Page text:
Dancing queen's first love
By CHEN NAN (China Daily)
Updated: 2007-10-12 08:21

Alison M. Friedman (pictured) planned to be in China only for the two months of a summer language program in 2000. But she fell in love with this "wild, gritty city" and its culture of modern dance. She is now the international manager of Beijing Modern Dance Company, China's premier modern dance company.

Two weeks after first arriving in China, Friedman decided she would extend her stay to six months. She would not return to the US for her fall semester at Brown University, where she studied Chinese Literature/Literary translation.

"I called my parents and I called my university and I told them I wasn't coming back in the fall. My Chinese teachers were of course thrilled that I wanted to stay longer, while my parents were nervous that I had only packed enough clothes for a hot Beijing summer but suddenly I was staying through the winter!"

Not only that, but she was moving to Harbin, Heilongjiang Province, one of the coldest cities in China. She bought winter clothes at small markets around the city, and a giant army coat once she arrived in Harbin.

Friedman returned to the States but in 2001 was back in China, this time as an intern for the Beijing bureau of the American news station CNN. While here, she met choreographers of the Living Dance Studio, Wen Hui and Wu Wenguang.

"I performed with them in a production called Dance with Farm Workers because 30 Sichuan migrant workers also performed with us 10 dancers. It was not only cross-cultural between American and Chinese dancers, but also between dance artists and construction workers - people from two very different cultures of society. Over 300 people came to see the performance that night in 2001, in an old textile mill," she said.

Friedman was so inspired by working with the Living Dance Studio, she applied for a Fulbright Fellowship on graduating, and came again to China to research the development of the country's modern dance. "For the first time, I felt like I had found a 'family' here. We shared the same culture of modern dance. I wanted to learn more about modern dance in China."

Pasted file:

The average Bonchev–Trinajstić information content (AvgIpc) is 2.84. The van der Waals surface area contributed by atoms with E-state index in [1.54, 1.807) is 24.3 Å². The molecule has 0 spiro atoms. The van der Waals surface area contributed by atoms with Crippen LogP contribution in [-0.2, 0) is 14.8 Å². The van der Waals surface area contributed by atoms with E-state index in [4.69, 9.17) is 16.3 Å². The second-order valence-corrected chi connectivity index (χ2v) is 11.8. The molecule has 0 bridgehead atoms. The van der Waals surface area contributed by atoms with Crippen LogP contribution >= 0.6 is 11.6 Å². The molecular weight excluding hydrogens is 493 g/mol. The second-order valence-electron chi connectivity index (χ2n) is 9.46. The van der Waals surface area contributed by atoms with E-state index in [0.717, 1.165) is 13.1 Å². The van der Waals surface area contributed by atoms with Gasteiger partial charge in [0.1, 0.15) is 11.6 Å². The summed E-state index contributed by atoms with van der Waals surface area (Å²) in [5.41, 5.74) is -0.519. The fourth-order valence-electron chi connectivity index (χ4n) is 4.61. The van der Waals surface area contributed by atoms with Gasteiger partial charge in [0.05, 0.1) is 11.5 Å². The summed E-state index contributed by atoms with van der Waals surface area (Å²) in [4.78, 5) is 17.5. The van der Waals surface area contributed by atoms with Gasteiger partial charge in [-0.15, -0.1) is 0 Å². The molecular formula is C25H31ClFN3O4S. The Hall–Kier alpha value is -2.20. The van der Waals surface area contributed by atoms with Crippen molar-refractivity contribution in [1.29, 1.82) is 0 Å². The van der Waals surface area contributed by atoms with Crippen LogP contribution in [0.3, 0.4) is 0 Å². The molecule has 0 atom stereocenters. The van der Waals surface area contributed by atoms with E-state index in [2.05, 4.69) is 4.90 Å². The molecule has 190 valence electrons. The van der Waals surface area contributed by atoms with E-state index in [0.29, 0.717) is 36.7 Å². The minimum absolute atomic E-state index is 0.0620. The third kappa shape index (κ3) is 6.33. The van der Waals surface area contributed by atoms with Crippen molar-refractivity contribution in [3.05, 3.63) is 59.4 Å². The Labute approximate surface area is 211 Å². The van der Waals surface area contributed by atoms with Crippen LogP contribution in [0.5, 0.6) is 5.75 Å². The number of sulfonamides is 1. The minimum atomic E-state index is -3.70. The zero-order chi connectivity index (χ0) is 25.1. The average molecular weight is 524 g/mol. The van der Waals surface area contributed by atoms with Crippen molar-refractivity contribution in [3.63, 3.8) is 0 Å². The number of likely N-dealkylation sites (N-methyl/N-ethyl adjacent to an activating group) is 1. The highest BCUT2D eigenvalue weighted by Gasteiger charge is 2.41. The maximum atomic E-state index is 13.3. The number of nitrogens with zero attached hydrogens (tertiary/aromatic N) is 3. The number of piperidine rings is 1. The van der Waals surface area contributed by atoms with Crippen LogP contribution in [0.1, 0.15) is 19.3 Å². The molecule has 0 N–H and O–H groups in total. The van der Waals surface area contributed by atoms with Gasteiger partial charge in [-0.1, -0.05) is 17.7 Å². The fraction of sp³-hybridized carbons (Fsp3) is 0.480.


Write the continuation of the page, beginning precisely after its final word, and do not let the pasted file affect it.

She enrolled at the Beijing Dance Academy and studied modern, ballet, folk and classical Chinese dance, also traveling throughout China to interview choreographers, dancers, educators, and other modern dance pioneers. "It was the perfect vantage point from which to understand this country: how its education, economy, policies are changing, and how that affects the development of this art form."

Her program ended more than a year ago, and she has since pursued a career as a freelance dancer and choreographer.

"I think subconsciously I knew I would end up here, but no, I never planned it. When I came to Beijing in 2002, I thought I would be here for one, at most two years. Now it's been five years and I don't plan to go home any time soon! My mother still jokes with me: 'When is that 10-month fellowship over again?'" she said.

Recalling her first days in the capital, Friedman said she felt like Alice in Wonderland: lost, amazed, confused, curious. "Everything I thought I knew was turned on its head, distorted and questioned, like I was on the other side of the looking glass," she said.

"I had to make sure to laugh: at myself, at my mistakes, and at the confusion I experienced. As Alice fell down the rabbit hole, she found the fall frightening but also intriguing. I could only remind myself to be patient and enjoy the ride."

Friedman's handle on the Chinese language helped her greatly in building a stellar career in "Wonderland". To this end, she made an effort to work in all- or mostly-Chinese language environments. "My Fulbright research was all in Chinese, my job at CRI was mostly with Chinese colleagues, and at the Beijing Modern Dance Company we only ever use Chinese. So most of my day is immersed in this language."

From 2003-2005 she worked as a DJ at China Radio International. Often taxi drivers recognized her voice from listening to her show. "I loved meeting my listeners in person and hearing how much they enjoyed the show and the music I played or other information I discussed," she said. She returned to the US to work at the Kennedy Center in Washington DC in 2005 for its Festival of China, the largest festival of Chinese performing arts in US history. Returning to Beijing in December 2005, she began her job at BMDC.

(China Daily 10/10/2007 page18)